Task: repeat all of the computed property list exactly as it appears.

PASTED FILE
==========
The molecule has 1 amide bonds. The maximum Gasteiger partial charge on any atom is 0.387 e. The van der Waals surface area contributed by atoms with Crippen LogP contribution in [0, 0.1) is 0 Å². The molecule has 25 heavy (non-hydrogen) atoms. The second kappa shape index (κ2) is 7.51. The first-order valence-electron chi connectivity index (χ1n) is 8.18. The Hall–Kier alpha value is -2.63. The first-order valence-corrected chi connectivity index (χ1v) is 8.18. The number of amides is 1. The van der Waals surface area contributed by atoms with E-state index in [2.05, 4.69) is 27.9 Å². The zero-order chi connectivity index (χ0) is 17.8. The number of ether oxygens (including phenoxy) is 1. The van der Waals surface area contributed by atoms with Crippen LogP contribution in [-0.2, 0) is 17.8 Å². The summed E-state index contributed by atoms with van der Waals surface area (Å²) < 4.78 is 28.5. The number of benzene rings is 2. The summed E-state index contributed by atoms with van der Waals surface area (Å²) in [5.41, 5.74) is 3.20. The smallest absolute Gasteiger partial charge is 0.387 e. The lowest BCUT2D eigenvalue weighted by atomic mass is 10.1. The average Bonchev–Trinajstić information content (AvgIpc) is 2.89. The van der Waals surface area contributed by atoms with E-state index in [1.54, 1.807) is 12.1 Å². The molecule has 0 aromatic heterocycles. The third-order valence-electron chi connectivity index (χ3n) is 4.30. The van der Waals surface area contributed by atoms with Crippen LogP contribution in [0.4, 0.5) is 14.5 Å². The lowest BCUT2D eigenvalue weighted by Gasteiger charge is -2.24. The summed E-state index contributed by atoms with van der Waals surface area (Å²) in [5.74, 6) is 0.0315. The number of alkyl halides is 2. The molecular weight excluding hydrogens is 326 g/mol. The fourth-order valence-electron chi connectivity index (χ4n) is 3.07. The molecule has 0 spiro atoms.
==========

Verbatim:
The molecule has 1 amide bonds. The maximum Gasteiger partial charge on any atom is 0.387 e. The van der Waals surface area contributed by atoms with Crippen LogP contribution in [0, 0.1) is 0 Å². The molecule has 25 heavy (non-hydrogen) atoms. The second kappa shape index (κ2) is 7.51. The first-order valence-electron chi connectivity index (χ1n) is 8.18. The Hall–Kier alpha value is -2.63. The first-order valence-corrected chi connectivity index (χ1v) is 8.18. The number of amides is 1. The van der Waals surface area contributed by atoms with E-state index in [2.05, 4.69) is 27.9 Å². The zero-order chi connectivity index (χ0) is 17.8. The number of ether oxygens (including phenoxy) is 1. The van der Waals surface area contributed by atoms with Crippen LogP contribution in [-0.2, 0) is 17.8 Å². The summed E-state index contributed by atoms with van der Waals surface area (Å²) < 4.78 is 28.5. The number of benzene rings is 2. The summed E-state index contributed by atoms with van der Waals surface area (Å²) in [5.41, 5.74) is 3.20. The smallest absolute Gasteiger partial charge is 0.387 e. The lowest BCUT2D eigenvalue weighted by atomic mass is 10.1. The average Bonchev–Trinajstić information content (AvgIpc) is 2.89. The van der Waals surface area contributed by atoms with E-state index in [1.54, 1.807) is 12.1 Å². The molecule has 0 aromatic heterocycles. The third-order valence-electron chi connectivity index (χ3n) is 4.30. The van der Waals surface area contributed by atoms with Crippen LogP contribution in [0.4, 0.5) is 14.5 Å². The lowest BCUT2D eigenvalue weighted by Gasteiger charge is -2.24. The summed E-state index contributed by atoms with van der Waals surface area (Å²) in [5.74, 6) is 0.0315. The number of alkyl halides is 2. The molecular weight excluding hydrogens is 326 g/mol. The fourth-order valence-electron chi connectivity index (χ4n) is 3.07. The molecule has 0 spiro atoms.